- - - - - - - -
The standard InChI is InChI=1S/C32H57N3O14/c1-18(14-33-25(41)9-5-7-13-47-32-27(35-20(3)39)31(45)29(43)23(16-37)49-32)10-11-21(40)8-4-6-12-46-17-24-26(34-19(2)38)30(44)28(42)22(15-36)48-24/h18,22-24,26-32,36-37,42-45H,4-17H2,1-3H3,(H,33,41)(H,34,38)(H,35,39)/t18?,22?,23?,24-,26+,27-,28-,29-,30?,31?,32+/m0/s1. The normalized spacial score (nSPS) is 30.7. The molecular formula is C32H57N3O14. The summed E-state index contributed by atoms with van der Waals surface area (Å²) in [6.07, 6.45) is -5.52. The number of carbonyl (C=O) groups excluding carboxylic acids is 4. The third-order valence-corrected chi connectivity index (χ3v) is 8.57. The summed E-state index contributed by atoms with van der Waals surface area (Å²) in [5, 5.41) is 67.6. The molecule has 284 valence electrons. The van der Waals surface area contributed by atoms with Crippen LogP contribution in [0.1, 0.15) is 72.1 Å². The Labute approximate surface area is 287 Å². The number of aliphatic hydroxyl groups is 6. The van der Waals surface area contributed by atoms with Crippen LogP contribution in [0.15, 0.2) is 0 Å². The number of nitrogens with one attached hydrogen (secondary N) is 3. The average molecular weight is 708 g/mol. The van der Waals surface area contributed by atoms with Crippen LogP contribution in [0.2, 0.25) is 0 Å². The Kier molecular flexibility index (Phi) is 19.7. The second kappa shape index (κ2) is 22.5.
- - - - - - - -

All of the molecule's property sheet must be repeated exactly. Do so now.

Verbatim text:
The standard InChI is InChI=1S/C32H57N3O14/c1-18(14-33-25(41)9-5-7-13-47-32-27(35-20(3)39)31(45)29(43)23(16-37)49-32)10-11-21(40)8-4-6-12-46-17-24-26(34-19(2)38)30(44)28(42)22(15-36)48-24/h18,22-24,26-32,36-37,42-45H,4-17H2,1-3H3,(H,33,41)(H,34,38)(H,35,39)/t18?,22?,23?,24-,26+,27-,28-,29-,30?,31?,32+/m0/s1. The normalized spacial score (nSPS) is 30.7. The molecular formula is C32H57N3O14. The summed E-state index contributed by atoms with van der Waals surface area (Å²) in [6.07, 6.45) is -5.52. The number of carbonyl (C=O) groups excluding carboxylic acids is 4. The third-order valence-corrected chi connectivity index (χ3v) is 8.57. The summed E-state index contributed by atoms with van der Waals surface area (Å²) in [5, 5.41) is 67.6. The molecule has 284 valence electrons. The van der Waals surface area contributed by atoms with Crippen LogP contribution in [0.1, 0.15) is 72.1 Å². The Labute approximate surface area is 287 Å². The number of aliphatic hydroxyl groups is 6. The van der Waals surface area contributed by atoms with Crippen LogP contribution in [0.15, 0.2) is 0 Å². The number of nitrogens with one attached hydrogen (secondary N) is 3. The average molecular weight is 708 g/mol. The van der Waals surface area contributed by atoms with Crippen LogP contribution in [0.2, 0.25) is 0 Å². The Kier molecular flexibility index (Phi) is 19.7. The second kappa shape index (κ2) is 22.5.